Financial Turmoil in Europe

May 14

Failing to follow good practices always keeps us at risk and the same happened with European countries. According to The Financial Times, global investors have lost $6.3 trillion worth wealth in 2011 alone due to the Euro zone breakup. The European Union (EU) members signed the       Maastricht treaty in 1992, under which the members assured to control their deficit spending and limit their total borrowing to 3% of their economies.

According to rule the countries have to make sure that they are not accumulating too much debt and be free from financial crises. Everything was fine for almost a decade and with the Euro pact all countries could borrow money at the same interest rates from banks. With regulators allowing banks to buy government bonds, commercial banks were at the front to buy unlimited number of bonds to gain few extra basis points and bought bonds from weaker European countries. Now some of the European countries like Germany and France gained from the Euro zone, by keeping their debt at permissible level with high output. While at the same time countries like Portugal, Ireland, Italy, Greece and Spain (PIIGS) started spending too much to an extent where the debt of these countries crossed the size of their economy. With real estate crash and unemployment increase the burdens of these countries have piled up to such an extent that they needed bailout from the countries and banks.

Italy’s debt was 121% the size of its economy and for Ireland it was 109% and for Greece it stood at 165%. However the reason was different for different countries. Italy, which was doing well before 2000, saw a dramatic slowdown in its GDP and plunged to negative growth rates during 2008. As a result the country came up with new economic policy to balance the budget. On the other hand Portugal had more private debt than public debt and its economy has been shrinking like Italy and unemployment stood at 13%.

Ireland faced a massive real estate crash and banks faced a huge loss and finally the government came for rescue. Spain with 22% unemployment also faced the housing bubble and ended up with huge deficits due to lack of taxes collections to cover its revenues. Greece on the other hand borrowed too much and spent too much and creatively maintained its book keeping by hiding the fact from the euro zone authorities. Once the financial markets discovered that some European countries were in a position to repay their debts, they demanded higher interest rates from the commercial banks who have bought the bonds.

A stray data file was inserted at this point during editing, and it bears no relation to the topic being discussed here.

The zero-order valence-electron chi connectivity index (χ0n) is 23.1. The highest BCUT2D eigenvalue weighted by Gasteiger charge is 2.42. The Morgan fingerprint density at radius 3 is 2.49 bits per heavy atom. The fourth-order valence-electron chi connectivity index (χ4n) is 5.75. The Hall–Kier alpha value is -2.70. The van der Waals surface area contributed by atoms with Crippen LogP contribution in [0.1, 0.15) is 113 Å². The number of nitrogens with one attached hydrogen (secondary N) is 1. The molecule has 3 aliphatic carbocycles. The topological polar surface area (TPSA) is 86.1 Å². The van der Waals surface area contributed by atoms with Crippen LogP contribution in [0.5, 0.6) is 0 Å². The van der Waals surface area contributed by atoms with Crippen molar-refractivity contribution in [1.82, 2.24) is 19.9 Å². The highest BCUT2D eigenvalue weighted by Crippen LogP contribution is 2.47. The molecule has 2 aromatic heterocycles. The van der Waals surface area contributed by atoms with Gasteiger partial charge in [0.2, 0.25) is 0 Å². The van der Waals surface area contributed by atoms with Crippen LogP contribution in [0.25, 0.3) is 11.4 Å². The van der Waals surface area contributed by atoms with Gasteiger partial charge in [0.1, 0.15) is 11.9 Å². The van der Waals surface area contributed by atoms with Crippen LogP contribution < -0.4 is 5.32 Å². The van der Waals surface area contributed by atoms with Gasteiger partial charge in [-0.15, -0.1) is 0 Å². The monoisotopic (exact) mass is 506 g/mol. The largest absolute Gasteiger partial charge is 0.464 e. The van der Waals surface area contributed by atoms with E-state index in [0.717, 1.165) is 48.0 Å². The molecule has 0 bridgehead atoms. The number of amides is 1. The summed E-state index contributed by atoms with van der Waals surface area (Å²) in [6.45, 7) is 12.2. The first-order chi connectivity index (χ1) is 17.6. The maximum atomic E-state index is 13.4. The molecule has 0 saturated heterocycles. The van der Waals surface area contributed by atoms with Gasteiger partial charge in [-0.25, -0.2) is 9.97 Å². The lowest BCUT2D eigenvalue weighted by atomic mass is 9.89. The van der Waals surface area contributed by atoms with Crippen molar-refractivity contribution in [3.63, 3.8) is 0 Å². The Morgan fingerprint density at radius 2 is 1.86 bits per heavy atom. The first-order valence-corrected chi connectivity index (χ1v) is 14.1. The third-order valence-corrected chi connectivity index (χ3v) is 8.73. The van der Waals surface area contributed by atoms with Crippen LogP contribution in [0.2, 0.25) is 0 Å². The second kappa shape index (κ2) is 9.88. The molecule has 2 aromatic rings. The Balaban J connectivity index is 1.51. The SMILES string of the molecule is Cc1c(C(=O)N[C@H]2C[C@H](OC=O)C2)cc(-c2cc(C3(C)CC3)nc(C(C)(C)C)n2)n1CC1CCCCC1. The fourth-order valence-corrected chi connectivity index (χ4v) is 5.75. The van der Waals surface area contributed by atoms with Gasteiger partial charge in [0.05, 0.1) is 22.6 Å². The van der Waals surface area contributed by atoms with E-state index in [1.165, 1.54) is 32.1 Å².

A sovereign debt crisis and banking crisis are the two main interlinked problems at the core of European crisis. European countries that shared the common Euro currency are a bunch of countries with vast differences in economies. The effect of these countries, which had huge debts not only fell on other European countries but also affected other financially strong countries like the United States. If there is a breakup in Euro zone, countries have to restore their previous currencies, which would have a low value against the Euro and would also be a nightmare leading to the financial collapse of the departing countries. American banks and US business owners who have interests in European banks and businesses can face credit crunch and can suffer huge losses incase Europe slips into recession as exports to these countries have already seen a downfall. Euro zone countries are doing their best to soothe the investors by cutting on the government spending and taking considerable steps in right directions to restore the system in their countries.

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